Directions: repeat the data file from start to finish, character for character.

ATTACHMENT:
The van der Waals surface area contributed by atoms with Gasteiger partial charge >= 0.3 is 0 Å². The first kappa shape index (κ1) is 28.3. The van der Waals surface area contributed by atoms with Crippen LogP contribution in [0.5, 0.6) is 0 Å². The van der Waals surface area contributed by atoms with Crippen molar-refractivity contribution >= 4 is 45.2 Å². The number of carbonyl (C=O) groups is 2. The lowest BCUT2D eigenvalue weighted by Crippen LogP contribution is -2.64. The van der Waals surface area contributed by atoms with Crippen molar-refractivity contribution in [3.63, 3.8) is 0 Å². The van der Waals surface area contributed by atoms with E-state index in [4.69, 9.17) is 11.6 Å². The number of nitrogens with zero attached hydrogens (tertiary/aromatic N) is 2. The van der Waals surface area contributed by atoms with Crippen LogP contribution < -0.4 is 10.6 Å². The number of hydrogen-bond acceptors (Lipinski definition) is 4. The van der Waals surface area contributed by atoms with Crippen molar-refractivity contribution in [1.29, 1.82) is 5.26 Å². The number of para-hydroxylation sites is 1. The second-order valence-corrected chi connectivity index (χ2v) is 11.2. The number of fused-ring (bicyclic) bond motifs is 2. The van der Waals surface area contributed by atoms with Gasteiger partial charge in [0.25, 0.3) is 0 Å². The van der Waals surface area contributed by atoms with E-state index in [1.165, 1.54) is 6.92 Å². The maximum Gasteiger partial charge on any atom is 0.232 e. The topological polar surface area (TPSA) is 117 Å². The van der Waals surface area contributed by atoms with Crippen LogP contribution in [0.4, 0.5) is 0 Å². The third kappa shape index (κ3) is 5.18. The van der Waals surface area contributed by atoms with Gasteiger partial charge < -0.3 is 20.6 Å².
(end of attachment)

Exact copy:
The van der Waals surface area contributed by atoms with Gasteiger partial charge >= 0.3 is 0 Å². The first kappa shape index (κ1) is 28.3. The van der Waals surface area contributed by atoms with Crippen LogP contribution in [0.5, 0.6) is 0 Å². The van der Waals surface area contributed by atoms with Crippen molar-refractivity contribution >= 4 is 45.2 Å². The number of carbonyl (C=O) groups is 2. The lowest BCUT2D eigenvalue weighted by Crippen LogP contribution is -2.64. The van der Waals surface area contributed by atoms with Crippen molar-refractivity contribution in [3.63, 3.8) is 0 Å². The van der Waals surface area contributed by atoms with E-state index in [4.69, 9.17) is 11.6 Å². The number of nitrogens with zero attached hydrogens (tertiary/aromatic N) is 2. The van der Waals surface area contributed by atoms with Crippen LogP contribution < -0.4 is 10.6 Å². The number of hydrogen-bond acceptors (Lipinski definition) is 4. The van der Waals surface area contributed by atoms with Crippen molar-refractivity contribution in [1.29, 1.82) is 5.26 Å². The number of para-hydroxylation sites is 1. The second-order valence-corrected chi connectivity index (χ2v) is 11.2. The number of fused-ring (bicyclic) bond motifs is 2. The van der Waals surface area contributed by atoms with Gasteiger partial charge in [0.25, 0.3) is 0 Å². The van der Waals surface area contributed by atoms with E-state index in [1.165, 1.54) is 6.92 Å². The maximum Gasteiger partial charge on any atom is 0.232 e. The topological polar surface area (TPSA) is 117 Å². The van der Waals surface area contributed by atoms with Crippen LogP contribution in [0.4, 0.5) is 0 Å². The third kappa shape index (κ3) is 5.18. The van der Waals surface area contributed by atoms with Gasteiger partial charge < -0.3 is 20.6 Å².